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Or try our free trial . Denmark’s Copenhagen Infrastructure Partners (CIP) has closed acquisition of two Texas community wind projects totaling 516MW nameplate capacity from Dallas-based developer Tri Global Energy. To protect your subscription investment, we've instituted a security system to protect against the electronic redistribution of copyrighted Rechargenews content. Read more

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High containment gloveboxes (HCG) have been used in the pharmaceutical industry for containment of potent compounds, along with providing specific environmental conditions, for years. These types of glovebox design fit well into the Class III Bio Safety Cabinet classifications but provide even better environmental attributes than the standard BSC designs. Once you have decided on the best system and design, testing needs to completed. Testing methods are standard and can be applied to the HCGs. Testing of the HCGs would conform to the industry standard and include the following: 1. Testing should only be done by a third party. 2. Testing needs to be relevant to the biohazardous substance. 3. Testing of the HEPA filters by DOP with particle analysis a ROYCO counter. 5. Bacterial or BI are placed in the glovebox and a decontamination cycle is run and submitted for results. 6. Air changes per hour need to be verified. 1. Third party containment testing can be completed using the ISPE Guidelines. 2. Riboflavin testing for verification of CIP (clean in place systems). Testing should be robust and conform to industry standards for both types of systems. This cleanroom tip was taken from “ Cross Over from Class III BSC to High Containment Gloveboxes ” by Michelle Frisch. The article originally appeared in the issue of Controlled Environments.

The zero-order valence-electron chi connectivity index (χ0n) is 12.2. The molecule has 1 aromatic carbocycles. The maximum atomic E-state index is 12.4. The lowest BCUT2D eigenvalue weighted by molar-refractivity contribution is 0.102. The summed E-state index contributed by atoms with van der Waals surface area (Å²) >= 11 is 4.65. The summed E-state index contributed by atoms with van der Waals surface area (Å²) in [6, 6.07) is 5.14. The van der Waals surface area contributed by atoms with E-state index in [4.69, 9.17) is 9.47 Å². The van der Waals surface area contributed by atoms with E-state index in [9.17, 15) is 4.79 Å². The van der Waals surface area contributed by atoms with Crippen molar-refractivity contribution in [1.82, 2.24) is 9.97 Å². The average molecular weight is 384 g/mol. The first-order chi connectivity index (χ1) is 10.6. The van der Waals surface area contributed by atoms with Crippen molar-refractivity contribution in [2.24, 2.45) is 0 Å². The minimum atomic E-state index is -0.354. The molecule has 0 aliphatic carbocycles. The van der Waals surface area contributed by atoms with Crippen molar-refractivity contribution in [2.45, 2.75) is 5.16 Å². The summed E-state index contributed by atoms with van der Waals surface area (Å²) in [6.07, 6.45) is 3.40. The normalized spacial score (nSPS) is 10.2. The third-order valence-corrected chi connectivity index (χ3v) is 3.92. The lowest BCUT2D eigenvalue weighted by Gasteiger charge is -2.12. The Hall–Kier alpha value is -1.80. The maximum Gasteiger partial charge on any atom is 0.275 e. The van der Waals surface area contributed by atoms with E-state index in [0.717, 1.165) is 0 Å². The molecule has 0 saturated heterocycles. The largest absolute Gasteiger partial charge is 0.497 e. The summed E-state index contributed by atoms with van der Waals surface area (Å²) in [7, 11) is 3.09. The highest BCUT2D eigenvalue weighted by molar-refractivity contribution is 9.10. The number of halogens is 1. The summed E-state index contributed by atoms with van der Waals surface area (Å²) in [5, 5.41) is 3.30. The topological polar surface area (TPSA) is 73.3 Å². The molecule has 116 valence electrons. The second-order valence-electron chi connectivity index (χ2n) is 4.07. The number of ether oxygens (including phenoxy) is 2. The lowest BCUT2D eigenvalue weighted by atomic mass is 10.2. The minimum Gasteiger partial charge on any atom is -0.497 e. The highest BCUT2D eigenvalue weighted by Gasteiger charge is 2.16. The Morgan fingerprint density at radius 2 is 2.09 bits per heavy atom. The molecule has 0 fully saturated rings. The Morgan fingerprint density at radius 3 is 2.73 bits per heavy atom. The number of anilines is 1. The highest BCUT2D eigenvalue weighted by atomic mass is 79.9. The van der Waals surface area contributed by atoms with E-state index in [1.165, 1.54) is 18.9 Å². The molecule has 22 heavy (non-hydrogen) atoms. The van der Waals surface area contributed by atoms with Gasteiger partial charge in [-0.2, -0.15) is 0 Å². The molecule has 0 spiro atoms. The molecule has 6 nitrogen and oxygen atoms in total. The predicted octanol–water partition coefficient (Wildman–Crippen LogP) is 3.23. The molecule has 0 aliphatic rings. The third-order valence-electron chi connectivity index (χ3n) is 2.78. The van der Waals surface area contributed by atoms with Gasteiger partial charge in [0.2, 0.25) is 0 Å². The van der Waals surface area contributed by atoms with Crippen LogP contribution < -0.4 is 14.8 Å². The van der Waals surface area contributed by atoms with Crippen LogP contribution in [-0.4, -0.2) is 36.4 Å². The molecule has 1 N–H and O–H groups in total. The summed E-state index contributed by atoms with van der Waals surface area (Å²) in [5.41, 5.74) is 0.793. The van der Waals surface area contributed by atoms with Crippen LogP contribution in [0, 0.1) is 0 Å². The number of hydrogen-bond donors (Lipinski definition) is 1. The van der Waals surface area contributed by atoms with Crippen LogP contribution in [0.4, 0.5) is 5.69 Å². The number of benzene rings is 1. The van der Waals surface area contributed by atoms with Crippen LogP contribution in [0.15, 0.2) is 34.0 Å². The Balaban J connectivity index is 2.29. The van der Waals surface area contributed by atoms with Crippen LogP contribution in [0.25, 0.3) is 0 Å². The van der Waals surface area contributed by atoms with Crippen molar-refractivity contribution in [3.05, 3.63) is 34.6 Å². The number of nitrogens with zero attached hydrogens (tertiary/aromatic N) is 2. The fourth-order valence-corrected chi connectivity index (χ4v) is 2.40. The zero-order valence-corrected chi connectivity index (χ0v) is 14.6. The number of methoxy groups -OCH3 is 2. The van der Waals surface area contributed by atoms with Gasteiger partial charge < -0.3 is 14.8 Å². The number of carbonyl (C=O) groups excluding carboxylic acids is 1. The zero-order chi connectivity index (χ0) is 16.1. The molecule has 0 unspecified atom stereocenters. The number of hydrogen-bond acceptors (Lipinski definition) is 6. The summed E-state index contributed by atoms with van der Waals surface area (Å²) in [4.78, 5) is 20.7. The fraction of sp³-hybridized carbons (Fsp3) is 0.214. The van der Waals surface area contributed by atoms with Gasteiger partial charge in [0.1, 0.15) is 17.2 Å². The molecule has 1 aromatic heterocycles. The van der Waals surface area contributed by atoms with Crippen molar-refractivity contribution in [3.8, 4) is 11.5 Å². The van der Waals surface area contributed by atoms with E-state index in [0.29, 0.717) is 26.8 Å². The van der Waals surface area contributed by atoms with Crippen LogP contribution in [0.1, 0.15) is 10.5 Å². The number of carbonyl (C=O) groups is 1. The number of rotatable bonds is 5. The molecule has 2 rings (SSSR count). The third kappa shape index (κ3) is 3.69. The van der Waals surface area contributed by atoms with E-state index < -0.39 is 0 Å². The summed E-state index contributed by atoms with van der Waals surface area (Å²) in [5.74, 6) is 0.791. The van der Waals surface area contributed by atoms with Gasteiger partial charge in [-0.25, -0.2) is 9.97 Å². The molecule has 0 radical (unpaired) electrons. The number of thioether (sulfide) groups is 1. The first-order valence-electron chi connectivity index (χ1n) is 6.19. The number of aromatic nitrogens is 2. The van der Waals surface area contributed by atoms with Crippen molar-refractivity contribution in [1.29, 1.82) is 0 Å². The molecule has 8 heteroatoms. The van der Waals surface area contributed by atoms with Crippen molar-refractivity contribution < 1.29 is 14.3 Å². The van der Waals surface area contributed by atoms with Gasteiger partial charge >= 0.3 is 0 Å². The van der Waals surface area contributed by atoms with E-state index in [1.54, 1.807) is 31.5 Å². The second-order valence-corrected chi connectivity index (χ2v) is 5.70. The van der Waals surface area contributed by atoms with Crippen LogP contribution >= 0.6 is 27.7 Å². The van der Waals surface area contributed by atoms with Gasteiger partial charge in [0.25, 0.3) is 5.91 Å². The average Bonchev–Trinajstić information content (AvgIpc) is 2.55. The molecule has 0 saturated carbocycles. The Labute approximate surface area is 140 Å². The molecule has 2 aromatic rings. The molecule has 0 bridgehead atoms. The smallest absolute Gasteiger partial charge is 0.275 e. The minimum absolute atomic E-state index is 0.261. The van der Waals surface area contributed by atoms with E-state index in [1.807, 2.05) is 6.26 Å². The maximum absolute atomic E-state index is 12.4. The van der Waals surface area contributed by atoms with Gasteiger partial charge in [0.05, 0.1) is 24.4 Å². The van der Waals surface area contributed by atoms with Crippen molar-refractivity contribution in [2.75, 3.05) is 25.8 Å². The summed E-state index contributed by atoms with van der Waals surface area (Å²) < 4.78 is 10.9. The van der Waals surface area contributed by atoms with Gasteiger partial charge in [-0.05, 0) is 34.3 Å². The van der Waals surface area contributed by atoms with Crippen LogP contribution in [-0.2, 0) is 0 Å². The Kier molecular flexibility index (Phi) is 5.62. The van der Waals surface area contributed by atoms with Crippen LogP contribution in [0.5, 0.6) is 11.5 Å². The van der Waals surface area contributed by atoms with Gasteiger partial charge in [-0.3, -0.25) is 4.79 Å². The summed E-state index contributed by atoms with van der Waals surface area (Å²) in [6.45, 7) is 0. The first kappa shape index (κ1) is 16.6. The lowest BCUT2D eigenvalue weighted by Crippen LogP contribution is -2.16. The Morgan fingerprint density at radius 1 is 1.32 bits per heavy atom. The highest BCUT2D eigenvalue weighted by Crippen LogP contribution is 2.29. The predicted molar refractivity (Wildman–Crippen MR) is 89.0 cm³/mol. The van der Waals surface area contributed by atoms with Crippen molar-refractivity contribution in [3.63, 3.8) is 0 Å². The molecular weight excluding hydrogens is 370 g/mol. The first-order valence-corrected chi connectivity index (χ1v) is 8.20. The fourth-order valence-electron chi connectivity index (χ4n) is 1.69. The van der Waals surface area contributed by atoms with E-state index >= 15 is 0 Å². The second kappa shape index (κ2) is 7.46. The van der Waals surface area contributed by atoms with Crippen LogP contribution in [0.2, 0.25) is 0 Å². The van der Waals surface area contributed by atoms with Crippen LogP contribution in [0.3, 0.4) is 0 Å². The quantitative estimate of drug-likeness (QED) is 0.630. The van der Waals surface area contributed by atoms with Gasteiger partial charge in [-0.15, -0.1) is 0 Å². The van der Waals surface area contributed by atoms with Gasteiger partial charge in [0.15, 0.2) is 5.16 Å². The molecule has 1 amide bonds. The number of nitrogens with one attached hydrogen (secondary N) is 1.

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Or try our free trial . Copenhagen Infrastructure Partners (CIP) has boosted its stake in Scotland’s 588MW Beatrice offshore wind project after buying a further 10% from utility SSE. Beatrice will be built in Scotland's Moray Firth CIP taps SSE for further 10% of 588MW Beatrice offshore wind To protect your subscription investment, we've instituted a security system to protect against the electronic redistribution of copyrighted Rechargenews content. Read more